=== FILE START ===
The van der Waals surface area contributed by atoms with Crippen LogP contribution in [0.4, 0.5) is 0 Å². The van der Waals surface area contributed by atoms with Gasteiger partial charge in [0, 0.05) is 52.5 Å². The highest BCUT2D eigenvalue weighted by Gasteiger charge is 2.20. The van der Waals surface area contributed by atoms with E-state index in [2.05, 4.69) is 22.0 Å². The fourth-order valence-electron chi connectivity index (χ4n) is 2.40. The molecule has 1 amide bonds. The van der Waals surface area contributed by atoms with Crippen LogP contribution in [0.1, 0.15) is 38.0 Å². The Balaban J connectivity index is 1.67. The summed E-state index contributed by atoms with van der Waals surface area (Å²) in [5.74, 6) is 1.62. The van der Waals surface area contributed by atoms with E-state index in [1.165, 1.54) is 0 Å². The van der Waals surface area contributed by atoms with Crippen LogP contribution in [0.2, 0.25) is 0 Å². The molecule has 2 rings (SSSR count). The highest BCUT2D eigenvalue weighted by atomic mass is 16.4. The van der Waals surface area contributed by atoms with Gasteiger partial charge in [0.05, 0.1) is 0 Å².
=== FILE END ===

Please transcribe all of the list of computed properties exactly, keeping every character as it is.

The van der Waals surface area contributed by atoms with Crippen LogP contribution in [0.4, 0.5) is 0 Å². The van der Waals surface area contributed by atoms with Gasteiger partial charge in [0, 0.05) is 52.5 Å². The highest BCUT2D eigenvalue weighted by Gasteiger charge is 2.20. The van der Waals surface area contributed by atoms with E-state index in [2.05, 4.69) is 22.0 Å². The fourth-order valence-electron chi connectivity index (χ4n) is 2.40. The molecule has 1 amide bonds. The van der Waals surface area contributed by atoms with Crippen LogP contribution in [0.1, 0.15) is 38.0 Å². The Balaban J connectivity index is 1.67. The summed E-state index contributed by atoms with van der Waals surface area (Å²) in [5.74, 6) is 1.62. The van der Waals surface area contributed by atoms with E-state index in [1.165, 1.54) is 0 Å². The van der Waals surface area contributed by atoms with Crippen LogP contribution in [0.2, 0.25) is 0 Å². The molecule has 2 rings (SSSR count). The highest BCUT2D eigenvalue weighted by atomic mass is 16.4. The van der Waals surface area contributed by atoms with Gasteiger partial charge in [0.05, 0.1) is 0 Å².